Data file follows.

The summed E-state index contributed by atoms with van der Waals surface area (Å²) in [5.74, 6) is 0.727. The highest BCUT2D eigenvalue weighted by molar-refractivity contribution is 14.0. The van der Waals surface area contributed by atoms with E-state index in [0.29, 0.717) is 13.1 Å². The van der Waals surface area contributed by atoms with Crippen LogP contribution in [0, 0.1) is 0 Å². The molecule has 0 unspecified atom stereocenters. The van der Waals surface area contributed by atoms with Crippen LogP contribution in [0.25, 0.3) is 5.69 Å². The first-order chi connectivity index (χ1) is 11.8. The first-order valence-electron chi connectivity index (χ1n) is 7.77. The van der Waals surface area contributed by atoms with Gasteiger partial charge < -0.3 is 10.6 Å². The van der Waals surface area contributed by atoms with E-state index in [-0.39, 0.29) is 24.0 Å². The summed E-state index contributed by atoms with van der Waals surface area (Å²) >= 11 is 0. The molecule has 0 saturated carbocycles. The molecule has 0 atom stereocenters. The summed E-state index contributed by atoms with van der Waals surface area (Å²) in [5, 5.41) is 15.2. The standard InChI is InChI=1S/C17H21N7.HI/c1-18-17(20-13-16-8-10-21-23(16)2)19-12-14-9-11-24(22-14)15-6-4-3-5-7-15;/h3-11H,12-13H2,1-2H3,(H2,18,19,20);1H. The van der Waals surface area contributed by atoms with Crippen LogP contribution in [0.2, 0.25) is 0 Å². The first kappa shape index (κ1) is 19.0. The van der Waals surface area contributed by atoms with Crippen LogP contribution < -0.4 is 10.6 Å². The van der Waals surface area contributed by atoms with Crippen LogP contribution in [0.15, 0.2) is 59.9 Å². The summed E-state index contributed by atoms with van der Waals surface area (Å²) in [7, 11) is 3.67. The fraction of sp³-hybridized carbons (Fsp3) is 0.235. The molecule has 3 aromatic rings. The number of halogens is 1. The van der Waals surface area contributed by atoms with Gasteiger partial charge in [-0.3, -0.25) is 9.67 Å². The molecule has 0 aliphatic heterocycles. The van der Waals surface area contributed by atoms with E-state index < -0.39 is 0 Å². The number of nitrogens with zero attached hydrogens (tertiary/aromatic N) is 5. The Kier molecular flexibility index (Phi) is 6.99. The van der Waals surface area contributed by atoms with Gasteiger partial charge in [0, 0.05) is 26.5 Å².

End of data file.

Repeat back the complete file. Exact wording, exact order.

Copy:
The summed E-state index contributed by atoms with van der Waals surface area (Å²) in [5.74, 6) is 0.727. The highest BCUT2D eigenvalue weighted by molar-refractivity contribution is 14.0. The van der Waals surface area contributed by atoms with E-state index in [0.29, 0.717) is 13.1 Å². The van der Waals surface area contributed by atoms with Crippen LogP contribution in [0, 0.1) is 0 Å². The molecule has 0 unspecified atom stereocenters. The van der Waals surface area contributed by atoms with Crippen LogP contribution in [0.25, 0.3) is 5.69 Å². The first-order chi connectivity index (χ1) is 11.8. The first-order valence-electron chi connectivity index (χ1n) is 7.77. The van der Waals surface area contributed by atoms with Gasteiger partial charge < -0.3 is 10.6 Å². The van der Waals surface area contributed by atoms with E-state index in [-0.39, 0.29) is 24.0 Å². The summed E-state index contributed by atoms with van der Waals surface area (Å²) >= 11 is 0. The molecule has 0 saturated carbocycles. The molecule has 0 atom stereocenters. The summed E-state index contributed by atoms with van der Waals surface area (Å²) in [5, 5.41) is 15.2. The standard InChI is InChI=1S/C17H21N7.HI/c1-18-17(20-13-16-8-10-21-23(16)2)19-12-14-9-11-24(22-14)15-6-4-3-5-7-15;/h3-11H,12-13H2,1-2H3,(H2,18,19,20);1H. The van der Waals surface area contributed by atoms with Crippen LogP contribution in [0.2, 0.25) is 0 Å². The first kappa shape index (κ1) is 19.0. The van der Waals surface area contributed by atoms with Crippen LogP contribution < -0.4 is 10.6 Å². The van der Waals surface area contributed by atoms with Crippen LogP contribution in [0.15, 0.2) is 59.9 Å². The summed E-state index contributed by atoms with van der Waals surface area (Å²) in [7, 11) is 3.67. The fraction of sp³-hybridized carbons (Fsp3) is 0.235. The molecule has 3 aromatic rings. The number of halogens is 1. The van der Waals surface area contributed by atoms with Gasteiger partial charge in [-0.3, -0.25) is 9.67 Å². The molecule has 0 aliphatic heterocycles. The van der Waals surface area contributed by atoms with E-state index < -0.39 is 0 Å². The number of nitrogens with zero attached hydrogens (tertiary/aromatic N) is 5. The Kier molecular flexibility index (Phi) is 6.99. The van der Waals surface area contributed by atoms with Gasteiger partial charge in [0, 0.05) is 26.5 Å².